Slowdown in jobs looming over stocks, commodities

Job recoveries vs. job creation

Grains and Oilseeds: July corn closed at $6.20 ¼ per bushel, up 5 3/4c tied to reported export sales to Mexico and South Korea. We prefer the sidelines in corn. July wheat closed at $6.09 ½, per bushel, down 6c on higher than expected Kansas Wheat Tour production estimate. The strong dollar Friday also a factor. We prefer the sidelines in wheat. July soybeans closed at $14.78 ¼ per bushel, up 4 3/4c after recent selling took prices through our expected stop protection and now looks like the bull market correction may have been completed. We favor the long side of soybeans from here.

Meats: June cattle closed at $1.15375 per pound, down 50 points after Thursdays gains and due to the weaker than expected U.S. jobs data. Unemployed consumers buy less beef I guess or such is the psychology. We continue to favor the long side of cattle but with stop protection due to the increase in the daily cattle slaughter from a week ago. July hogs closed at 85.36c per pound by weakness in outside markets and lower cash prices and slowing demand. We favor the sidelines in hogs.

Coffee, Cocoa and Sugar: July coffee closed at $1.7485 per pound, down 95 points on light physical trade and its lowest price in 19 months. Since touching $2.4360 on January 12th the price has slipped consistently down to the current lows. We had favored buying coffee with stop but obviously those stops kept getting touched off. Hold on to any calls but do not add for now. July cocoa closed at $2282 per tonne, down $25 on dollar strength and on the Great Britain announced return to recession and the U.S. jobs data. We continue to favor the long side of cocoa but with stop protection. We look for global demand to gain in coming months. July sugar closed at 20.85c per pound, up 20 points on expectations that the European Union plans to import sugar and on concern that rains my disrupt supplies in Brazil. We continue to favor the long side of sugar but once again, as with other recommendation, use stop protection due to the recent volatility in commodities in general.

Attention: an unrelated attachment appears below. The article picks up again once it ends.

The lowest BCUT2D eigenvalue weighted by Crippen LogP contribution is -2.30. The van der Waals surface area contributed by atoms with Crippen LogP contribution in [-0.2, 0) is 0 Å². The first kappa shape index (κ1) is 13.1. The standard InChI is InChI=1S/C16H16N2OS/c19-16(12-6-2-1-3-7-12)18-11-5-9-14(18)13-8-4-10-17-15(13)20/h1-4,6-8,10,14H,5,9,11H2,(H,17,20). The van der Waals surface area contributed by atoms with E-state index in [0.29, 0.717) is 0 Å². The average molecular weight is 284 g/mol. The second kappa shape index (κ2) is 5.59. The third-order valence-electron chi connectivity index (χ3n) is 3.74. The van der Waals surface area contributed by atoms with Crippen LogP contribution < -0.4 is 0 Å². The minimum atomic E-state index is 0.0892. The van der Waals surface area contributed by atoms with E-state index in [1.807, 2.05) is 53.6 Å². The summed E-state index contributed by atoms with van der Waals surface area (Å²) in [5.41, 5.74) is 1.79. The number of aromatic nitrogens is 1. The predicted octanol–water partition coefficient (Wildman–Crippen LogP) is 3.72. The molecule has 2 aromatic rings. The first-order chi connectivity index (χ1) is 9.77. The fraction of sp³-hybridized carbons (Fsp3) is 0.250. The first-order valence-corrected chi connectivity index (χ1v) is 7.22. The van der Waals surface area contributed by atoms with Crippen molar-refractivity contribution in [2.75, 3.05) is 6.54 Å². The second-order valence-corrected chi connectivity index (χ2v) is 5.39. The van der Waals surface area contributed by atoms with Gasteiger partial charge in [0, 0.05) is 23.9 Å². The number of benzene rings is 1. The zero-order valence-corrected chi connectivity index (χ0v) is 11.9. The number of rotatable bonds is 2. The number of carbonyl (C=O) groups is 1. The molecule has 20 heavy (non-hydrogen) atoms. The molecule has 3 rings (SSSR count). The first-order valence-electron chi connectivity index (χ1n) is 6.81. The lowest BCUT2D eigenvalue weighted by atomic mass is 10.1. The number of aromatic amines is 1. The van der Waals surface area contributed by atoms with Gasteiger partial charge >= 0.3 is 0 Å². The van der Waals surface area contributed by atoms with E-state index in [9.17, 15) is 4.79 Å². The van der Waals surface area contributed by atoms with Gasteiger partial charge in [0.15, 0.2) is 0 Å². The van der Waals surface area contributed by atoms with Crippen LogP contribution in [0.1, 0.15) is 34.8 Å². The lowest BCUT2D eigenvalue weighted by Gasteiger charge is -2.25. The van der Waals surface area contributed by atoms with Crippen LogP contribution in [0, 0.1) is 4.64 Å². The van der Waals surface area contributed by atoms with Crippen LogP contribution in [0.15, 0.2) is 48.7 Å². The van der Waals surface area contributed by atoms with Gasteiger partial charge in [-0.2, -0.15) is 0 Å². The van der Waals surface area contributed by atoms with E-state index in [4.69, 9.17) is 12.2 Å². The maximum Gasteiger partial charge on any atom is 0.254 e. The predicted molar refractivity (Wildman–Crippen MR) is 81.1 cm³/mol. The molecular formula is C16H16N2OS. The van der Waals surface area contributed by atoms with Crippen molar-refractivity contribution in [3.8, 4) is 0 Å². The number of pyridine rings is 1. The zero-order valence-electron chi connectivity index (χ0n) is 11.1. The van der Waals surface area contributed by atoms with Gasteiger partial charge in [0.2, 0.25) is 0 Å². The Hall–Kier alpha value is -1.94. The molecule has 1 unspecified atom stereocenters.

Cotton: July cotton closed at 87.99c per pound, down 1.22c on dollar strength, projected increase in output from the U.S. However, declines in production from China, and India, and reduced sowings in favor of other more profitable commodities could prompt support for cotton prices. We continue to favor the long side of cotton but with stop protection. We look for a return to the 95c-$1.00 level basis the July. Longer term investors should consider the October or December contracts or calls.

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About the Author
John L. Caiazzo



Information provided is from sources deemed to be reliable but not guaranteed. Futures and Options trading involve a high degree of risk and may not be suitable for everyone. John Caiazzo is a registered commodities broker with over 40 years experience in investments and opinions are his own and not of the Futures Commission Merchant to which he introduces his clients.

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